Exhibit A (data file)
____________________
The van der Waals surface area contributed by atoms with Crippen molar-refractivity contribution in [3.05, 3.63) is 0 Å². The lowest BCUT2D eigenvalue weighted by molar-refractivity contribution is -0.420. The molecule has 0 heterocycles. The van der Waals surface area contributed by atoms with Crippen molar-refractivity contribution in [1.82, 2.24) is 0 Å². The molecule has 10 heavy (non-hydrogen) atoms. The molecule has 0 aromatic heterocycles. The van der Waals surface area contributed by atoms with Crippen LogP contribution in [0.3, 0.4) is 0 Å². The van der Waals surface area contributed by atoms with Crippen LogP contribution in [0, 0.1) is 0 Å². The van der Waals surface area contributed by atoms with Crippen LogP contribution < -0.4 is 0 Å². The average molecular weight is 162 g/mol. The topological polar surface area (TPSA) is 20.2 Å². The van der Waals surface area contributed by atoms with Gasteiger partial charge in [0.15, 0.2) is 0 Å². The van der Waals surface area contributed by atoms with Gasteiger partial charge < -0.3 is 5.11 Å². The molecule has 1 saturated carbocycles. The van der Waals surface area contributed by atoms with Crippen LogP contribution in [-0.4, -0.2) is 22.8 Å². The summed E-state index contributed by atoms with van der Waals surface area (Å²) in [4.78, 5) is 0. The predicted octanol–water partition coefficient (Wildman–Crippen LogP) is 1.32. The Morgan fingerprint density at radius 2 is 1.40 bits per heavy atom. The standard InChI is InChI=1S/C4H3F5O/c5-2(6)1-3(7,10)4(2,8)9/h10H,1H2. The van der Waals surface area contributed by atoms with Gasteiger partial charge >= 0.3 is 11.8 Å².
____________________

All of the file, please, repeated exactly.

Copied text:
The van der Waals surface area contributed by atoms with Crippen molar-refractivity contribution in [3.05, 3.63) is 0 Å². The lowest BCUT2D eigenvalue weighted by molar-refractivity contribution is -0.420. The molecule has 0 heterocycles. The van der Waals surface area contributed by atoms with Crippen molar-refractivity contribution in [1.82, 2.24) is 0 Å². The molecule has 10 heavy (non-hydrogen) atoms. The molecule has 0 aromatic heterocycles. The van der Waals surface area contributed by atoms with Crippen LogP contribution in [0.3, 0.4) is 0 Å². The van der Waals surface area contributed by atoms with Crippen LogP contribution in [0, 0.1) is 0 Å². The van der Waals surface area contributed by atoms with Crippen LogP contribution < -0.4 is 0 Å². The average molecular weight is 162 g/mol. The topological polar surface area (TPSA) is 20.2 Å². The van der Waals surface area contributed by atoms with Gasteiger partial charge in [0.15, 0.2) is 0 Å². The van der Waals surface area contributed by atoms with Gasteiger partial charge < -0.3 is 5.11 Å². The molecule has 1 saturated carbocycles. The van der Waals surface area contributed by atoms with Crippen LogP contribution in [-0.4, -0.2) is 22.8 Å². The summed E-state index contributed by atoms with van der Waals surface area (Å²) in [4.78, 5) is 0. The predicted octanol–water partition coefficient (Wildman–Crippen LogP) is 1.32. The Morgan fingerprint density at radius 2 is 1.40 bits per heavy atom. The standard InChI is InChI=1S/C4H3F5O/c5-2(6)1-3(7,10)4(2,8)9/h10H,1H2. The van der Waals surface area contributed by atoms with Gasteiger partial charge >= 0.3 is 11.8 Å².